Disability insurance helps protect you and your family against loss of income if you become disabled and cannot work. The insurance replaces a percentage of income during the time for which you cannot work or as specified in the policy. There are two types of coverage – short term disability insurance and long term disability insurance.
- Short term disability insurance provides benefits if you qualify and are disabled for a “short” period of time. The period of time is specified in the policy. It usually covers events and illnesses such as maternity leave, hospitalization, recovery from surgery, and illness or injuries that require an extended recovery.
- Long term disability insurance provides benefits if you qualify and are disabled for a period longer than what is covered by short term disability insurance or your disability is total and continuing.
Disability insurance can be purchased or provided in several ways:
- Individual disability insurance policies, both short and long term, are policies that you purchase and pay for yourself.
- Group disability plans are sponsored through your employer, who may offer short term and/or long term disability benefits. Your employer, you, or a combination of both can pay the premiums.
- Government mandated or sponsored programs include workers’ compensation and Social Security Disability Insurance (SSDI). If you become disabled, contact your employer and your local Social Security Administration office to find out if you qualify for benefits. They can help you estimate the disability benefit you may receive.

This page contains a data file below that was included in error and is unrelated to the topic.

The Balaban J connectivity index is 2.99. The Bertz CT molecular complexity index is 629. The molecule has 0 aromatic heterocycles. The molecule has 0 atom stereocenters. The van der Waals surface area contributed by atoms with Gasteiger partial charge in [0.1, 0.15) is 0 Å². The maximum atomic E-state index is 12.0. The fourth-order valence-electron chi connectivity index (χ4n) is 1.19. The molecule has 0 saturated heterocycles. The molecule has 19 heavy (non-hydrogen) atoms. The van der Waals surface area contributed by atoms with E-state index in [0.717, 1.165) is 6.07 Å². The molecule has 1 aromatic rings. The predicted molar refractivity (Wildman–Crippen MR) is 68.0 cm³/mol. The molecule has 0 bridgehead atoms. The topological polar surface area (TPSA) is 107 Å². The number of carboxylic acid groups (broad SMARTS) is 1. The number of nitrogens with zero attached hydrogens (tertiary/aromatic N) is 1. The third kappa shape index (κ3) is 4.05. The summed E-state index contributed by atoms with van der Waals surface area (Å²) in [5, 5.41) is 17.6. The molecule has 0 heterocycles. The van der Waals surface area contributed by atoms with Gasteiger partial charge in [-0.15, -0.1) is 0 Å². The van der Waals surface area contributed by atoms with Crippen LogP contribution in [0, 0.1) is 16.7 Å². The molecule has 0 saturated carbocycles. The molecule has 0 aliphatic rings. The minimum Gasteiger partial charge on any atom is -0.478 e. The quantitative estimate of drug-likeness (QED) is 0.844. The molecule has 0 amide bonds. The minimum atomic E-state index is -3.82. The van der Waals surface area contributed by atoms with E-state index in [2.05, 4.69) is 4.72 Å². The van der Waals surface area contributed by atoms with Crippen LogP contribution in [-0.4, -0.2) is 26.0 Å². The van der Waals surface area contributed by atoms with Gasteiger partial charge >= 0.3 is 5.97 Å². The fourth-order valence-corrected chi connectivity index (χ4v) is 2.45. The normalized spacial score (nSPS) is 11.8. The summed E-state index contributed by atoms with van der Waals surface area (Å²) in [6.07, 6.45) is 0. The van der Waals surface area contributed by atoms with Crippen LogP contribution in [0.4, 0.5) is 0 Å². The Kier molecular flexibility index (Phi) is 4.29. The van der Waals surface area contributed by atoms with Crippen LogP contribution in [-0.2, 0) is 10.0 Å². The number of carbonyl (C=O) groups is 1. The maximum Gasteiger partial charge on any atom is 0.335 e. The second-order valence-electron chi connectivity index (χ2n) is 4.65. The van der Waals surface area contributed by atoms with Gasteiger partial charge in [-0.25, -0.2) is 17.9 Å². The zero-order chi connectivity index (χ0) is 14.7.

Group and individual disability policies usually have an elimination period, the time after the onset of your disability, before benefits begin to be paid. Benefits are paid for a certain period of time, referred to as the benefit duration. The benefit amount is determined by a calculation detailed in the policy, usually a percentage of your compensation, with a maximum dollar amount per month and per policy.
Disability benefits are typically considered taxable income if your employer pays the insurance premium. If you pay the premium, the benefits are not taxable income.
Learn more about group disability plans offered through the Church Pension Group.
Tips & Resources - Disability Insurance
Talk with an insurance agent to see if purchasing a disability policy makes sense for you.
Read your disability policy carefully as there may be an offset provision. If you have more than one policy paying benefits, there may be a reduction in the amount that each policy pays.
Review the amount of cash you have saved for emergencies. Do you have enough to pay living expenses during the elimination period should you or your spouse or partner become disabled?
This material is for informational purposes only and is not intended as investment, tax, financial, legal or other advice. Your personal decisions should be based on the recommendations of your own professional advisors.
This material is for informational purposes only and is not intended as investment, tax, financial, legal or other advice. Your personal decisions should be based on the recommendations of your own professional advisors. In the event of a conflict between this material and the official plan documents, the official plan documents will govern. The Church Pension Fund and its affiliates retain the right to amend, terminate or modify the terms of any benefit plans described in this document at any time, without notice and for any reason.
Unless otherwise noted, websites referenced herein that are outside the www.cpg.org domain are not associated with The Church Pension Fund and its affiliates (collectively, the Church Pension Group) and the Church Pension Group is not responsible for the content of any such websites.